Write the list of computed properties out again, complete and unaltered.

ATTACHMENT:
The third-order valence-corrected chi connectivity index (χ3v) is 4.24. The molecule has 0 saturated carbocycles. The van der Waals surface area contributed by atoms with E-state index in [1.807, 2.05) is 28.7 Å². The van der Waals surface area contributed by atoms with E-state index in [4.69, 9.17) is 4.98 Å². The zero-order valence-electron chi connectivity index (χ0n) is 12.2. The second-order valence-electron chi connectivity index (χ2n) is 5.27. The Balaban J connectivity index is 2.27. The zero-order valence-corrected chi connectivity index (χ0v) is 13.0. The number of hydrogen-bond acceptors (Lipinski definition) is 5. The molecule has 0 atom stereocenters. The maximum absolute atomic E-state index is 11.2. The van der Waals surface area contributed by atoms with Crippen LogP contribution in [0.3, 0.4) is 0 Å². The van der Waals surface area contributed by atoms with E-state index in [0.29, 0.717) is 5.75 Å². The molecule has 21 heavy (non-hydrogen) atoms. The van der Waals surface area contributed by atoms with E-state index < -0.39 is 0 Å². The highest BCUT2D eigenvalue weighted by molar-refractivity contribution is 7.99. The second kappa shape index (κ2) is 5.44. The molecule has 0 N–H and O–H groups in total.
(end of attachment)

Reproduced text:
The third-order valence-corrected chi connectivity index (χ3v) is 4.24. The molecule has 0 saturated carbocycles. The van der Waals surface area contributed by atoms with E-state index in [1.807, 2.05) is 28.7 Å². The van der Waals surface area contributed by atoms with E-state index in [4.69, 9.17) is 4.98 Å². The zero-order valence-electron chi connectivity index (χ0n) is 12.2. The second-order valence-electron chi connectivity index (χ2n) is 5.27. The Balaban J connectivity index is 2.27. The zero-order valence-corrected chi connectivity index (χ0v) is 13.0. The number of hydrogen-bond acceptors (Lipinski definition) is 5. The molecule has 0 atom stereocenters. The maximum absolute atomic E-state index is 11.2. The van der Waals surface area contributed by atoms with Crippen LogP contribution in [0.3, 0.4) is 0 Å². The van der Waals surface area contributed by atoms with E-state index in [0.29, 0.717) is 5.75 Å². The molecule has 21 heavy (non-hydrogen) atoms. The van der Waals surface area contributed by atoms with E-state index < -0.39 is 0 Å². The highest BCUT2D eigenvalue weighted by molar-refractivity contribution is 7.99. The second kappa shape index (κ2) is 5.44. The molecule has 0 N–H and O–H groups in total.